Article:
In the JournalsPerspective

Nose, throat microbiome hints at source of LRTIs in children

Photo of Debby Bogaert
Debby Bogaert

The microbiome of children’s nasopharynx very closely resembles the viral and bacterial microbiome observed in deep endotracheal samples, according to findings published in The Lancet Respiratory Medicine. Researchers suggested that nasopharyngeal samples could be used as a proxy for lung microbiota, which could help clinicians better understand the causes of lower respiratory tract infections in children and tailor better treatment.

Debby Bogaert, MD, PhD, a Scottish senior clinical fellow and honorary consultant in pediatric infectious diseases at the University of Edinburgh, told Infectious Diseases in Children that the relationship between the upper and lower respiratory tract has been already established, and that bacteria and viruses that cause lung infections are commonly found in the nose and throat. However, the presence of potentially pathogenic organisms does not necessarily indicate disease.

“Now, with a more sophisticated and nuanced way of studying this, we actually did find a very good correlation between what is in the nose and what is in the lungs at time of a severe infection,” she said. “The clue is that you need to look at everything — the whole ‘ecosystem’ of the nose — not at a single bacteria or virus.”

Bogaert and colleagues first conducted a prospective study that included 29 children aged 4 weeks to 5 years who received care in a pediatric ICU at Wilhelmina Children’s Hospital in Utrecht, the Netherlands. The children were diagnosed with a lower respiratory tract infection (LRTI) that required mechanical ventilation. Nurses collected nasopharyngeal swabs and deep endotracheal aspirates within 4 hours of intubation.

The researchers then conducted a matched case-control study of patients with an LRTI requiring mechanical ventilation (n = 154) at three Dutch teaching hospitals. Nasopharyngeal samples were collected at admission for these cases and during home visits for controls who were selected from the community (n = 307). The researchers used qualitative PCR to establish viral microbiota profiles and 16S rRNA-based sequencing to establish bacterial microbiota profiles.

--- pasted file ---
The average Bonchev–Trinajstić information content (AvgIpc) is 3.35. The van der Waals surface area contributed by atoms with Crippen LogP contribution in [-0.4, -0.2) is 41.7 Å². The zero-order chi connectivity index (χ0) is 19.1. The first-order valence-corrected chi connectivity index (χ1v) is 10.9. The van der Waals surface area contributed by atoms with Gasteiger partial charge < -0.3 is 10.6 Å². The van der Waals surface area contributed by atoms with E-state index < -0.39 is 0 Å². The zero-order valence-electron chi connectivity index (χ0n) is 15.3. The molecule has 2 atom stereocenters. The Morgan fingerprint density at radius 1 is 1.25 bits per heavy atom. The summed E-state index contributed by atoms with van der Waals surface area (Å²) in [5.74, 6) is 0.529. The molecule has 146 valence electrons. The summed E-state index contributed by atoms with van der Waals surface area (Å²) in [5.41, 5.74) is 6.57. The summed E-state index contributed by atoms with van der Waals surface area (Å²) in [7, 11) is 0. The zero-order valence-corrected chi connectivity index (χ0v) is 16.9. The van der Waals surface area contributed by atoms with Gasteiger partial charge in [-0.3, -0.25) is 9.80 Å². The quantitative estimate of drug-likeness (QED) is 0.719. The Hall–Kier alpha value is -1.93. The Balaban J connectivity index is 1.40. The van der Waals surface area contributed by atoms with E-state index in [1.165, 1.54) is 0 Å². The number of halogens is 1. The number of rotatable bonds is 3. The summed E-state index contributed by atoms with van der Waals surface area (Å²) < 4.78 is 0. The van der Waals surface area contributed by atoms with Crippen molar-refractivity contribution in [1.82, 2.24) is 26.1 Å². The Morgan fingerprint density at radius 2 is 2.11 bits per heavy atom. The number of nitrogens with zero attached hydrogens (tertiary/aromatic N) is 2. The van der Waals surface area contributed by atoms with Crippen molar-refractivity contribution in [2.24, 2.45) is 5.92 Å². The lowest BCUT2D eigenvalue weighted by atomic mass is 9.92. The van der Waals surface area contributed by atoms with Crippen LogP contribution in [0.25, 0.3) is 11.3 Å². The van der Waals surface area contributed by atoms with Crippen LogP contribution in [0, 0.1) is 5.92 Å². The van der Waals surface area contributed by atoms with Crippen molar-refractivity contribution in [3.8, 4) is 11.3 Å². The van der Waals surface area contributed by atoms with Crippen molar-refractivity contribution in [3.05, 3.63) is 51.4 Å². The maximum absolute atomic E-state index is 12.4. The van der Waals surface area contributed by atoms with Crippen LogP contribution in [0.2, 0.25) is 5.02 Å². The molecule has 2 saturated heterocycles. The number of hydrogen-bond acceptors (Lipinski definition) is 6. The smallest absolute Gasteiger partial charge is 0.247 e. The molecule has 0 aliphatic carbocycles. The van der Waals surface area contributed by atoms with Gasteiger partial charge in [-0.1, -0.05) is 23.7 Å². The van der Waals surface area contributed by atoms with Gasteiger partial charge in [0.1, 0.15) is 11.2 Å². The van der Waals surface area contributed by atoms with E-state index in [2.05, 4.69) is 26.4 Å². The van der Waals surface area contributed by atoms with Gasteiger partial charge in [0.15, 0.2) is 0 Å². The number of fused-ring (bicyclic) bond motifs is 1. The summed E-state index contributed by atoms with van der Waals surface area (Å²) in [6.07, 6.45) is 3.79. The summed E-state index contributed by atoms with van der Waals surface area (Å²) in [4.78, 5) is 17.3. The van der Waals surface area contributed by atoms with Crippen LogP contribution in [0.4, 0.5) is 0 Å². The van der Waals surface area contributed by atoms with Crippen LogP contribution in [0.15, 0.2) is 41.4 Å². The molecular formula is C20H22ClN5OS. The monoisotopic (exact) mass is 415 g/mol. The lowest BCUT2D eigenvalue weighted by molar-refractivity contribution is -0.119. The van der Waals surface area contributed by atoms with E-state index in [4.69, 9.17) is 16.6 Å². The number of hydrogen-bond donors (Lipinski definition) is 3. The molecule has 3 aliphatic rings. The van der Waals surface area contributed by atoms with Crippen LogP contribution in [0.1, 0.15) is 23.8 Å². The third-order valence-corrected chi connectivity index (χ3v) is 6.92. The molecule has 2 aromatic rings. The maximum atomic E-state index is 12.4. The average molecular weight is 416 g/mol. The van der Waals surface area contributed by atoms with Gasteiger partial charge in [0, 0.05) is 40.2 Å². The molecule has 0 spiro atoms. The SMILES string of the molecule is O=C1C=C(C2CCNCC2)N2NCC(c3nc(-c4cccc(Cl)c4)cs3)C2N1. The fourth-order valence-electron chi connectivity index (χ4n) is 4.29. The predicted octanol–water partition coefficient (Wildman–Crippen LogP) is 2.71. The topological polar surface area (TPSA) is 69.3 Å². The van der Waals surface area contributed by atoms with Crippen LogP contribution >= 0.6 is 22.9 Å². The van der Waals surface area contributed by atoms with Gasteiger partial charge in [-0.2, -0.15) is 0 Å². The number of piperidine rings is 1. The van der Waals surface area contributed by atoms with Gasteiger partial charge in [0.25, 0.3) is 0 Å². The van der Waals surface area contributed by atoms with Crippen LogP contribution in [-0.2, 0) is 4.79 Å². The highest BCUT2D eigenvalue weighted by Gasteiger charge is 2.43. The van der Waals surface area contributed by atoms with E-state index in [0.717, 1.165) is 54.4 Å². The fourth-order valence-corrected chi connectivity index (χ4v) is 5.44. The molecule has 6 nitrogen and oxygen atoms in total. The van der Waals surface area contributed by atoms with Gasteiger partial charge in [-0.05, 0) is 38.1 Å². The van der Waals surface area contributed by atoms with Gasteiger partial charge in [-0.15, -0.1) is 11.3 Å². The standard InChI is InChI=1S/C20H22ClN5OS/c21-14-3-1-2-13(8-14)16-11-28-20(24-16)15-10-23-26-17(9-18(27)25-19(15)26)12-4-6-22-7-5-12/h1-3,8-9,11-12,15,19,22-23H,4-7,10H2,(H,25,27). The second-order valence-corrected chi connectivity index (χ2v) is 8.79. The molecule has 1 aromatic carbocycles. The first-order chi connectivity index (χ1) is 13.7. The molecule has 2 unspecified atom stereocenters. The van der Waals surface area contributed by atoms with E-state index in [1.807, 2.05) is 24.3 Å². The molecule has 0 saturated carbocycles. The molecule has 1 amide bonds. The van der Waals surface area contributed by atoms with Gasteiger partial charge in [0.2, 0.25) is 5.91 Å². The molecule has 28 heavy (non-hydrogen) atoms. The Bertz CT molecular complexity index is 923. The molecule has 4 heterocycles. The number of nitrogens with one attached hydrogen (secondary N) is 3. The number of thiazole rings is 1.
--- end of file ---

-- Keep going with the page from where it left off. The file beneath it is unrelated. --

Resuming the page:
In the prospective study, Bogaert and colleagues observed similarities between the patients’ viral microbiota profiles (96% agreement; 95% CI, 93%-99%) found in nasopharyngeal and endotracheal samples. The researchers also found similarities between the patients’ bacterial microbiota profiles in the lungs and nasopharynx (58 taxa with a median Pearson’s r = 0.93 [interquartile range, 0.62-0.99]; P < .05 for all 58 taxa).

In the case-control study, the researchers found that they could not successfully distinguish healthy patients from patients with LRTIs by relying on bacterial microbiota (area under the curve [AUC] = 0.77), viral microbiota (AUC = 0.7) and child characteristics (AUC = 0.8) alone. However, they accurately identified patients with LRTIs using a classification model that incorporated all three characteristics (AUC = 0.92).

Based on these findings, the researchers suggested that LRTIs “result from the interplay between microbiota and host characteristics, rather than a single microorganism.”

Bogaert said additional research is needed before their approach can be used in a clinical setting.

“In evidence-based medicine, we never act upon one study alone, so it will be important that other independent groups follow us with these methods to confirm our findings,” she said. “The technology needed to use this type of approach is currently available but not ready to use on individual patients nor to generate results within approximately 24 hours. It is important to make the technology and read-out user-friendly and, preferably, bedside.”

Bogaert’s “optimistic view” is that microbiota-based diagnostics could be used clinically in the next 5 to 10 years. She said she envisions the devices being used in EDs, general wards and ICUs. – by Katherine Bortz

Disclosures: The authors report no relevant financial disclosures.

Photo of Debby Bogaert
Debby Bogaert

The microbiome of children’s nasopharynx very closely resembles the viral and bacterial microbiome observed in deep endotracheal samples, according to findings published in The Lancet Respiratory Medicine. Researchers suggested that nasopharyngeal samples could be used as a proxy for lung microbiota, which could help clinicians better understand the causes of lower respiratory tract infections in children and tailor better treatment.